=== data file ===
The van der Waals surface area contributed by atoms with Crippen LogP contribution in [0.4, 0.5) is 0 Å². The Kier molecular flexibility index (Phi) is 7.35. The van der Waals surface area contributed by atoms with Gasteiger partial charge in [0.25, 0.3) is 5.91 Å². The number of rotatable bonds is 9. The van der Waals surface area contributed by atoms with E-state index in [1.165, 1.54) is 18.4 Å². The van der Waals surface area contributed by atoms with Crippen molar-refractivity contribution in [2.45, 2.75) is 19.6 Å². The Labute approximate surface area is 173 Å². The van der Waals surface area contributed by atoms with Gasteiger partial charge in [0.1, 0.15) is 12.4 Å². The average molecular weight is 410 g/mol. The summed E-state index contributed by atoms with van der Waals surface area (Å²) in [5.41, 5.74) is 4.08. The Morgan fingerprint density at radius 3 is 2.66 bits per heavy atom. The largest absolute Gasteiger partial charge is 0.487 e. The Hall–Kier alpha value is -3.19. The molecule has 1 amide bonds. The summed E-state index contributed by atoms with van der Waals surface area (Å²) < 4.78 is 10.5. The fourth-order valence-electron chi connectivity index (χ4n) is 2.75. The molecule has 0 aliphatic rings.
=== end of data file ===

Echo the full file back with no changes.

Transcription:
The van der Waals surface area contributed by atoms with Crippen LogP contribution in [0.4, 0.5) is 0 Å². The Kier molecular flexibility index (Phi) is 7.35. The van der Waals surface area contributed by atoms with Gasteiger partial charge in [0.25, 0.3) is 5.91 Å². The number of rotatable bonds is 9. The van der Waals surface area contributed by atoms with E-state index in [1.165, 1.54) is 18.4 Å². The van der Waals surface area contributed by atoms with Crippen molar-refractivity contribution in [2.45, 2.75) is 19.6 Å². The Labute approximate surface area is 173 Å². The van der Waals surface area contributed by atoms with Gasteiger partial charge in [0.1, 0.15) is 12.4 Å². The average molecular weight is 410 g/mol. The summed E-state index contributed by atoms with van der Waals surface area (Å²) in [5.41, 5.74) is 4.08. The Morgan fingerprint density at radius 3 is 2.66 bits per heavy atom. The largest absolute Gasteiger partial charge is 0.487 e. The Hall–Kier alpha value is -3.19. The molecule has 1 amide bonds. The summed E-state index contributed by atoms with van der Waals surface area (Å²) < 4.78 is 10.5. The fourth-order valence-electron chi connectivity index (χ4n) is 2.75. The molecule has 0 aliphatic rings.